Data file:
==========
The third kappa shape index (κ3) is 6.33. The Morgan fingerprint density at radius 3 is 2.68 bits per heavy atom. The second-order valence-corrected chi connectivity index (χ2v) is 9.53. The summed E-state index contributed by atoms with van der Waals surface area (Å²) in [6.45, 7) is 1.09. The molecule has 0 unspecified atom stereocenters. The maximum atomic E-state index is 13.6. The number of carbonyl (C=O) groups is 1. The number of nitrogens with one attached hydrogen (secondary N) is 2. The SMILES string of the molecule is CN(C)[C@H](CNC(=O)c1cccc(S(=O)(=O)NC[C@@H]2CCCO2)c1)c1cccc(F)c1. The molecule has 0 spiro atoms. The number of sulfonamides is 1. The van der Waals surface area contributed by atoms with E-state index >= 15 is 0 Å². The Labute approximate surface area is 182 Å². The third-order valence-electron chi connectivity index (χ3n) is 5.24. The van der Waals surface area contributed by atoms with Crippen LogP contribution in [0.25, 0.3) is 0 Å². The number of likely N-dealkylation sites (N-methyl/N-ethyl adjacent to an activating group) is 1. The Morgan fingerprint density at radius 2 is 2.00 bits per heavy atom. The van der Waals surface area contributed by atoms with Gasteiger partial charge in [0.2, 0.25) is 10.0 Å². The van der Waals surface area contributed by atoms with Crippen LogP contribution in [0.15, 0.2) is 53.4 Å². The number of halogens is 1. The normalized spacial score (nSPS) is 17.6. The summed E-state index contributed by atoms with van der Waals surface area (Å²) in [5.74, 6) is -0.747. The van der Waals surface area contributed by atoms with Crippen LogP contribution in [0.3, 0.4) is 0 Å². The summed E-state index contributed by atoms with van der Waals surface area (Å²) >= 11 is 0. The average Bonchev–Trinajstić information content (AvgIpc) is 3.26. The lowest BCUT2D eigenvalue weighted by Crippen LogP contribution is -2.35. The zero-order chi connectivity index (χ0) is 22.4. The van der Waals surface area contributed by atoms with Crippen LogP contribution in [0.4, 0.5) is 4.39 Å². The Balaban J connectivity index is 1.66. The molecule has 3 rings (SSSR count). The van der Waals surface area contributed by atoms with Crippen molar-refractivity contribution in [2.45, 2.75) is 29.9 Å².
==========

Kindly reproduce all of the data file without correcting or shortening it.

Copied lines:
The third kappa shape index (κ3) is 6.33. The Morgan fingerprint density at radius 3 is 2.68 bits per heavy atom. The second-order valence-corrected chi connectivity index (χ2v) is 9.53. The summed E-state index contributed by atoms with van der Waals surface area (Å²) in [6.45, 7) is 1.09. The molecule has 0 unspecified atom stereocenters. The maximum atomic E-state index is 13.6. The number of carbonyl (C=O) groups is 1. The number of nitrogens with one attached hydrogen (secondary N) is 2. The SMILES string of the molecule is CN(C)[C@H](CNC(=O)c1cccc(S(=O)(=O)NC[C@@H]2CCCO2)c1)c1cccc(F)c1. The molecule has 0 spiro atoms. The number of sulfonamides is 1. The van der Waals surface area contributed by atoms with E-state index >= 15 is 0 Å². The Labute approximate surface area is 182 Å². The third-order valence-electron chi connectivity index (χ3n) is 5.24. The van der Waals surface area contributed by atoms with Crippen LogP contribution in [0.25, 0.3) is 0 Å². The number of likely N-dealkylation sites (N-methyl/N-ethyl adjacent to an activating group) is 1. The Morgan fingerprint density at radius 2 is 2.00 bits per heavy atom. The van der Waals surface area contributed by atoms with Gasteiger partial charge in [0.2, 0.25) is 10.0 Å². The van der Waals surface area contributed by atoms with Crippen LogP contribution in [0.15, 0.2) is 53.4 Å². The number of halogens is 1. The normalized spacial score (nSPS) is 17.6. The summed E-state index contributed by atoms with van der Waals surface area (Å²) in [5.74, 6) is -0.747. The van der Waals surface area contributed by atoms with Crippen LogP contribution in [0.3, 0.4) is 0 Å². The summed E-state index contributed by atoms with van der Waals surface area (Å²) >= 11 is 0. The average Bonchev–Trinajstić information content (AvgIpc) is 3.26. The lowest BCUT2D eigenvalue weighted by Crippen LogP contribution is -2.35. The zero-order chi connectivity index (χ0) is 22.4. The van der Waals surface area contributed by atoms with Crippen LogP contribution in [0.4, 0.5) is 4.39 Å². The Balaban J connectivity index is 1.66. The molecule has 3 rings (SSSR count). The van der Waals surface area contributed by atoms with Crippen molar-refractivity contribution in [2.45, 2.75) is 29.9 Å².